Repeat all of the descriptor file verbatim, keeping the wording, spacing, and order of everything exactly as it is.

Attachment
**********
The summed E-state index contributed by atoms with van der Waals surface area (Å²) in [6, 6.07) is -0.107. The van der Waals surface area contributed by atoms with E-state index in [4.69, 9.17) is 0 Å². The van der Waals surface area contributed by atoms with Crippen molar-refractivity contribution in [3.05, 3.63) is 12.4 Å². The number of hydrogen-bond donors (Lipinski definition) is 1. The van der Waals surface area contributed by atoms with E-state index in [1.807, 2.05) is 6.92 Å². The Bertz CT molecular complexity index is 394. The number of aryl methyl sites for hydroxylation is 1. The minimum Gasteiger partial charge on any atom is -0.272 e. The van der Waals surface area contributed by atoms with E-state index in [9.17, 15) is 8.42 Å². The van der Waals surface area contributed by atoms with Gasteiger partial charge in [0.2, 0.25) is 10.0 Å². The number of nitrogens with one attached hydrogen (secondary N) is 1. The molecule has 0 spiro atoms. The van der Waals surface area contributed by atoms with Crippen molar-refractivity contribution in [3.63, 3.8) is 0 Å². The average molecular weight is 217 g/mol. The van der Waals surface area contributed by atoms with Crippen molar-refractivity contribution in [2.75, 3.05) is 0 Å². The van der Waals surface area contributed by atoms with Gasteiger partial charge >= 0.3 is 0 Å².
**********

The summed E-state index contributed by atoms with van der Waals surface area (Å²) in [6, 6.07) is -0.107. The van der Waals surface area contributed by atoms with E-state index in [4.69, 9.17) is 0 Å². The van der Waals surface area contributed by atoms with Crippen molar-refractivity contribution in [3.05, 3.63) is 12.4 Å². The number of hydrogen-bond donors (Lipinski definition) is 1. The van der Waals surface area contributed by atoms with E-state index in [1.807, 2.05) is 6.92 Å². The Bertz CT molecular complexity index is 394. The number of aryl methyl sites for hydroxylation is 1. The minimum Gasteiger partial charge on any atom is -0.272 e. The van der Waals surface area contributed by atoms with E-state index in [9.17, 15) is 8.42 Å². The van der Waals surface area contributed by atoms with Gasteiger partial charge in [0.2, 0.25) is 10.0 Å². The number of nitrogens with one attached hydrogen (secondary N) is 1. The molecule has 0 spiro atoms. The van der Waals surface area contributed by atoms with Crippen molar-refractivity contribution in [3.63, 3.8) is 0 Å². The average molecular weight is 217 g/mol. The van der Waals surface area contributed by atoms with Crippen molar-refractivity contribution in [2.75, 3.05) is 0 Å². The van der Waals surface area contributed by atoms with Gasteiger partial charge >= 0.3 is 0 Å².